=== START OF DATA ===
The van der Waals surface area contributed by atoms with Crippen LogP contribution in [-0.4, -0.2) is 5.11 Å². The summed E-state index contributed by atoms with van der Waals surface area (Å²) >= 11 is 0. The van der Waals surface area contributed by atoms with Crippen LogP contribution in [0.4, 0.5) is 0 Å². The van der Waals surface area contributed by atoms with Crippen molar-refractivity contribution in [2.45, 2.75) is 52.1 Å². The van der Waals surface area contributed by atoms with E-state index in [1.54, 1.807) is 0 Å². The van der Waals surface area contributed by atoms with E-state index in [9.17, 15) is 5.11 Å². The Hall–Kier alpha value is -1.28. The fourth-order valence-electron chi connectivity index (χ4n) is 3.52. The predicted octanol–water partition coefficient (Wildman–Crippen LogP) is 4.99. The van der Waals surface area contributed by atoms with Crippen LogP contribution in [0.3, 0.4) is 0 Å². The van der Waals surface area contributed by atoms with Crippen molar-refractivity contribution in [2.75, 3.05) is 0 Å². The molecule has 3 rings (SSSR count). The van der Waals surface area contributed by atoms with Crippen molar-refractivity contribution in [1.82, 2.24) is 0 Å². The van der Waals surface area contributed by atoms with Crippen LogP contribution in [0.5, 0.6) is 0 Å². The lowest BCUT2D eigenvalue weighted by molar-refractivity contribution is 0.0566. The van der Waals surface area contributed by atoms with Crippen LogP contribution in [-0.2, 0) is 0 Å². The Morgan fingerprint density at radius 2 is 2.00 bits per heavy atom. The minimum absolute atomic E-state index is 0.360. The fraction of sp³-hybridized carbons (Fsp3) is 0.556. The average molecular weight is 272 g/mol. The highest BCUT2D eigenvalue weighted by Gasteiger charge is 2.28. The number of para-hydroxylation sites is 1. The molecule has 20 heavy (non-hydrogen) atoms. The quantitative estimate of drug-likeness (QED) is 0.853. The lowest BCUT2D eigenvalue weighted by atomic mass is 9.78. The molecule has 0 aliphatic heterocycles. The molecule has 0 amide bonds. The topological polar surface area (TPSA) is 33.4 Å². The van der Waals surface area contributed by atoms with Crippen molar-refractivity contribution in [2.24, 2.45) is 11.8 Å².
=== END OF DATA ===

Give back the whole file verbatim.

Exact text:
The van der Waals surface area contributed by atoms with Crippen LogP contribution in [-0.4, -0.2) is 5.11 Å². The summed E-state index contributed by atoms with van der Waals surface area (Å²) >= 11 is 0. The van der Waals surface area contributed by atoms with Crippen LogP contribution in [0.4, 0.5) is 0 Å². The van der Waals surface area contributed by atoms with Crippen molar-refractivity contribution in [2.45, 2.75) is 52.1 Å². The van der Waals surface area contributed by atoms with E-state index in [1.54, 1.807) is 0 Å². The van der Waals surface area contributed by atoms with E-state index in [9.17, 15) is 5.11 Å². The Hall–Kier alpha value is -1.28. The fourth-order valence-electron chi connectivity index (χ4n) is 3.52. The predicted octanol–water partition coefficient (Wildman–Crippen LogP) is 4.99. The van der Waals surface area contributed by atoms with Crippen LogP contribution in [0.3, 0.4) is 0 Å². The van der Waals surface area contributed by atoms with Crippen molar-refractivity contribution in [2.75, 3.05) is 0 Å². The molecule has 3 rings (SSSR count). The van der Waals surface area contributed by atoms with Crippen molar-refractivity contribution in [1.82, 2.24) is 0 Å². The van der Waals surface area contributed by atoms with Crippen LogP contribution in [0.5, 0.6) is 0 Å². The lowest BCUT2D eigenvalue weighted by molar-refractivity contribution is 0.0566. The van der Waals surface area contributed by atoms with Crippen LogP contribution in [-0.2, 0) is 0 Å². The Morgan fingerprint density at radius 2 is 2.00 bits per heavy atom. The minimum absolute atomic E-state index is 0.360. The fraction of sp³-hybridized carbons (Fsp3) is 0.556. The average molecular weight is 272 g/mol. The highest BCUT2D eigenvalue weighted by Gasteiger charge is 2.28. The number of para-hydroxylation sites is 1. The molecule has 20 heavy (non-hydrogen) atoms. The quantitative estimate of drug-likeness (QED) is 0.853. The lowest BCUT2D eigenvalue weighted by atomic mass is 9.78. The molecule has 0 aliphatic heterocycles. The molecule has 0 amide bonds. The topological polar surface area (TPSA) is 33.4 Å². The van der Waals surface area contributed by atoms with Crippen molar-refractivity contribution in [2.24, 2.45) is 11.8 Å².